Clarotes or Aphamiotes
The condition of the Aphamiotes was most wretched, since they depended on the whim of one master. Their nickname (parèques) seems to indicate that they lived on the lands of their masters. In spite of their enslavement, the Aphamiotes maintained their national cult.
According to the Dorian ideas, the conqueror not only had the right to rule, but he was called to it by his birth. The inhabitants of the conquered country had no other destiny than to bow under the yoke and they were completely excluded from the city. The Dorians and those who had associated themselves with their expeditions formed the free population alone; the former inhabitants of the land were their subjects or their slaves. All the civil and political institutions of the Dorians derived from the principle that any man who has not learned to die for his freedom and for the independence of his country is not worthy of enjoying these goods. The main occupation, even the only one, of the citizens must be the use of arms and military practices. The states founded in Crete by the Dorians, as essentially military states, had no other goal than to maintain the domination of the conquering people.
Magistrate and public function in dorian period in crete
In each of the Cretan cities or republics, the executive power, i.e. the highest of all political offices, belonged to ten magistrates who bore the characteristic name of Cosmes – the Cosmes are taken from some privileged families. As they succeeded the royal authority, the Cosmes had the prerogatives: they commanded the troops, concluded treaties, sovereignly administered the city, the Cosmes took all the decisions and decrees that interested the community, they received foreign ambassadors and followed the negotiations. They had arbitrary power over people and things. When the Cosmes displeased with their conduct some of their colleagues or individuals, they were expelled. They could also, at their convenience, abdicate power.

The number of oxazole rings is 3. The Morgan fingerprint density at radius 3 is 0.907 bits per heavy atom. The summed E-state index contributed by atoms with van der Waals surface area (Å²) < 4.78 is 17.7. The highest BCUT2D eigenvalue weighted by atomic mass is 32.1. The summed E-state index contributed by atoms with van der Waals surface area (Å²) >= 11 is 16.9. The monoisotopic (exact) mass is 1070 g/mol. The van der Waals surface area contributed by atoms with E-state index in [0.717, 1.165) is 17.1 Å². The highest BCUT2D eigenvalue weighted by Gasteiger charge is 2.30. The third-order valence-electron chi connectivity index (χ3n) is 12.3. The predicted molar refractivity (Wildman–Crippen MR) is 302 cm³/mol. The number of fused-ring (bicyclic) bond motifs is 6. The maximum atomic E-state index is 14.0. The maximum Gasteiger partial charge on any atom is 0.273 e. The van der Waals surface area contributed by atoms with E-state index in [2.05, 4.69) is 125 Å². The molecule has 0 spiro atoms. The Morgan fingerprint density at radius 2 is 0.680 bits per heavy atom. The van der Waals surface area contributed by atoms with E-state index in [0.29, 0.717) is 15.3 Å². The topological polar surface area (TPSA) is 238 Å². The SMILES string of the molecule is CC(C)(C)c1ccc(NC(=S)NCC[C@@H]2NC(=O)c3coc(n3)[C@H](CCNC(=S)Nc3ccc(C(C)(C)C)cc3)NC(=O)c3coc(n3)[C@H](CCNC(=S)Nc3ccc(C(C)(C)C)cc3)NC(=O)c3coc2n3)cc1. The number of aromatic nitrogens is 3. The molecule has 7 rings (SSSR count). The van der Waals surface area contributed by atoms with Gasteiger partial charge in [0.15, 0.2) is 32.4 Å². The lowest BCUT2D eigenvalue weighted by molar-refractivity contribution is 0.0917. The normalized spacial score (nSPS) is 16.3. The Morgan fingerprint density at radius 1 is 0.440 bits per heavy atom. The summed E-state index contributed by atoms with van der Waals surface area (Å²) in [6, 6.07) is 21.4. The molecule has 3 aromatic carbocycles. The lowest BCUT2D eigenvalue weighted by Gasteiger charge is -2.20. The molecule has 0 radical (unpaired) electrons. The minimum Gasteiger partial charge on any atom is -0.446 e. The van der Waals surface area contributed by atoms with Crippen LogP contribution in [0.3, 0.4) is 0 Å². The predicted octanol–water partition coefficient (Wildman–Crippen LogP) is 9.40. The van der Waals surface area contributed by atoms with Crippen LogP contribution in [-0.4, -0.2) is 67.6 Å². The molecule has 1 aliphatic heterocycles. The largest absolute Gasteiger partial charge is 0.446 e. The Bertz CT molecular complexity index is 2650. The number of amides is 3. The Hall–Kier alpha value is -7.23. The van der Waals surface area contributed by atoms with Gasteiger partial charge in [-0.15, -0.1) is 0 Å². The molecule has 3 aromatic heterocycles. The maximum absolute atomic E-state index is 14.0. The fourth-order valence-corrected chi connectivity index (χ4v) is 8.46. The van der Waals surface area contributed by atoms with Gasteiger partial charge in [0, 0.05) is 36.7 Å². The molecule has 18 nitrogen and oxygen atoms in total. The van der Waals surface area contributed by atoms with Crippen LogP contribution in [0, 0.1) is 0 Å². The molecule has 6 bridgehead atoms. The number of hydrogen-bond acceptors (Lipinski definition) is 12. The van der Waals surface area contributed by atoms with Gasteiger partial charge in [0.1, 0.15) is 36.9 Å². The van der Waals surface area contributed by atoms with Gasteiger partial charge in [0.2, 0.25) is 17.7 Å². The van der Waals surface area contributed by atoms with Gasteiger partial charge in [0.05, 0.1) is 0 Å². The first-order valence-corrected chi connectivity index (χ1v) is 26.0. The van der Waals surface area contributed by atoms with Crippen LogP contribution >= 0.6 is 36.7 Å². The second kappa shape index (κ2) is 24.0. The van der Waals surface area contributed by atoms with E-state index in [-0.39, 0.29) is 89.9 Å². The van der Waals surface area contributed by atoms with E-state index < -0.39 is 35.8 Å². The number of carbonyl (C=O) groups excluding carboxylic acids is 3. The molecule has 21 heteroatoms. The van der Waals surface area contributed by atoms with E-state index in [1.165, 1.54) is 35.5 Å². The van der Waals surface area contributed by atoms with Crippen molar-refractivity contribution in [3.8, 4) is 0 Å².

the Gerontes were called upon to lend the Cosmes the help of their experience in serious or difficult circumstances. The Gerontes (or Ancients) formed, according to Ephore’, a collegium, and Aristotle gives this collegium the name of senate. The Gerontes were chosen among those of the ancient Cosmes who had earned this honor by their services.
The senators, who were invested with judicial power, did not judge according to written laws, but simply according to their conscience. If there was no written law in Crete, the old customs and practices were faithfully preserved in the form of songs or poems which the youth learned by heart. The Gerontes made their decisions in this common fund, fruit of the experience and patrimony of all the people.
All those who belonged to the realis, that is to say to the conquering race, whether they were of pure Dorian race or of any other race, had the right to attend. The People’s Assembly does not seem to have had any political initiative at the beginning; it was obliged to accept without discussion what was proposed to it. It was only open to it to ratify the decisions taken in the last resort by the Cosmes and the Gerontes.
Within the city, the entire power was concentrated in the hands of the magistrates and the functions were accessible only to a small number of privileged families; outside the city, the obscure crowd of subjects and slaves, all deprived of political and civil rights, vegetated.